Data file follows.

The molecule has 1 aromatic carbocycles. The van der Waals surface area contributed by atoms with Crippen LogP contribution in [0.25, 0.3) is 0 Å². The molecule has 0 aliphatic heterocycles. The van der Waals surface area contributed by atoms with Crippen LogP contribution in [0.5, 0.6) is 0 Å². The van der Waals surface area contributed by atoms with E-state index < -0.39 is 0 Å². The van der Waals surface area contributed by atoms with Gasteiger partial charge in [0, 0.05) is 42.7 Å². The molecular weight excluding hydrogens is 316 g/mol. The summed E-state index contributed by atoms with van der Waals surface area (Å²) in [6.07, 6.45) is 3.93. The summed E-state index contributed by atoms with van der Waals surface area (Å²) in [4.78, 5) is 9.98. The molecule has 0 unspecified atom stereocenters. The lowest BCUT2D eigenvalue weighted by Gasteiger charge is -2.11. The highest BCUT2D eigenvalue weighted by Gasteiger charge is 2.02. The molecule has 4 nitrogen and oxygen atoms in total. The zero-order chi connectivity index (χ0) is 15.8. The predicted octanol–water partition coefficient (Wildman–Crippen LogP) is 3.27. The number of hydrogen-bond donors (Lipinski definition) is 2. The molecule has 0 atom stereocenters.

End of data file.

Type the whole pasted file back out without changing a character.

The molecule has 1 aromatic carbocycles. The van der Waals surface area contributed by atoms with Crippen LogP contribution in [0.25, 0.3) is 0 Å². The molecule has 0 aliphatic heterocycles. The van der Waals surface area contributed by atoms with Crippen LogP contribution in [0.5, 0.6) is 0 Å². The van der Waals surface area contributed by atoms with E-state index < -0.39 is 0 Å². The van der Waals surface area contributed by atoms with Gasteiger partial charge in [0, 0.05) is 42.7 Å². The molecular weight excluding hydrogens is 316 g/mol. The summed E-state index contributed by atoms with van der Waals surface area (Å²) in [6.07, 6.45) is 3.93. The summed E-state index contributed by atoms with van der Waals surface area (Å²) in [4.78, 5) is 9.98. The molecule has 0 unspecified atom stereocenters. The lowest BCUT2D eigenvalue weighted by Gasteiger charge is -2.11. The highest BCUT2D eigenvalue weighted by Gasteiger charge is 2.02. The molecule has 4 nitrogen and oxygen atoms in total. The zero-order chi connectivity index (χ0) is 15.8. The predicted octanol–water partition coefficient (Wildman–Crippen LogP) is 3.27. The number of hydrogen-bond donors (Lipinski definition) is 2. The molecule has 0 atom stereocenters.